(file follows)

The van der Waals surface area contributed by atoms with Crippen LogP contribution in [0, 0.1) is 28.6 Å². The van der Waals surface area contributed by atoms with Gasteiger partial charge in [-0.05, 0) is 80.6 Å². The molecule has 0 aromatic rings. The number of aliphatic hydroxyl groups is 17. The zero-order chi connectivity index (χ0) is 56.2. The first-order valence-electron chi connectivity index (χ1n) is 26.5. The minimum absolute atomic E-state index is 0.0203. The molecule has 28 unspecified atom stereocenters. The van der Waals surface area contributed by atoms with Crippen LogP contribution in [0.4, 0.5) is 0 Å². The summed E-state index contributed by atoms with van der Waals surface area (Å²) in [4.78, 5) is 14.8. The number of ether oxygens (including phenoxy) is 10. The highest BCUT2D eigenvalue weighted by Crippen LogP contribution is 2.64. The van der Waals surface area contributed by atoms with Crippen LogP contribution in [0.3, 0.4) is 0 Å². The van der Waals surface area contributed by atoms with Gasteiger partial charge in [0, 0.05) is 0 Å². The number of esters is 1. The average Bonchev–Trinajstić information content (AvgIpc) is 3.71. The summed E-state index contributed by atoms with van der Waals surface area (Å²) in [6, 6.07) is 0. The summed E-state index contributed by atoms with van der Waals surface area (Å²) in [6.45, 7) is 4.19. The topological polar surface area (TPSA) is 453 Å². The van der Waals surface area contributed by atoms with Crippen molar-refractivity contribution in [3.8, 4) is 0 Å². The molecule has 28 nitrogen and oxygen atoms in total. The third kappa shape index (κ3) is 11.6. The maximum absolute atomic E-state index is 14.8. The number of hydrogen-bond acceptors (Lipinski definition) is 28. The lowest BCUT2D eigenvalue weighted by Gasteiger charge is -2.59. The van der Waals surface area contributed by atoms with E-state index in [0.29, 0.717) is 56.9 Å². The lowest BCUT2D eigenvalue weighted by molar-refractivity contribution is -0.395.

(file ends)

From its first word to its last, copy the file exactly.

The van der Waals surface area contributed by atoms with Crippen LogP contribution in [0, 0.1) is 28.6 Å². The van der Waals surface area contributed by atoms with Gasteiger partial charge in [-0.05, 0) is 80.6 Å². The molecule has 0 aromatic rings. The number of aliphatic hydroxyl groups is 17. The zero-order chi connectivity index (χ0) is 56.2. The first-order valence-electron chi connectivity index (χ1n) is 26.5. The minimum absolute atomic E-state index is 0.0203. The molecule has 28 unspecified atom stereocenters. The van der Waals surface area contributed by atoms with Crippen LogP contribution in [0.4, 0.5) is 0 Å². The summed E-state index contributed by atoms with van der Waals surface area (Å²) in [4.78, 5) is 14.8. The number of ether oxygens (including phenoxy) is 10. The highest BCUT2D eigenvalue weighted by Crippen LogP contribution is 2.64. The van der Waals surface area contributed by atoms with Crippen LogP contribution in [0.3, 0.4) is 0 Å². The van der Waals surface area contributed by atoms with Gasteiger partial charge in [0, 0.05) is 0 Å². The number of esters is 1. The average Bonchev–Trinajstić information content (AvgIpc) is 3.71. The summed E-state index contributed by atoms with van der Waals surface area (Å²) in [6, 6.07) is 0. The summed E-state index contributed by atoms with van der Waals surface area (Å²) in [6.45, 7) is 4.19. The topological polar surface area (TPSA) is 453 Å². The van der Waals surface area contributed by atoms with Crippen molar-refractivity contribution in [3.8, 4) is 0 Å². The molecule has 28 nitrogen and oxygen atoms in total. The third kappa shape index (κ3) is 11.6. The maximum absolute atomic E-state index is 14.8. The number of hydrogen-bond acceptors (Lipinski definition) is 28. The lowest BCUT2D eigenvalue weighted by Gasteiger charge is -2.59. The van der Waals surface area contributed by atoms with E-state index in [0.29, 0.717) is 56.9 Å². The lowest BCUT2D eigenvalue weighted by molar-refractivity contribution is -0.395.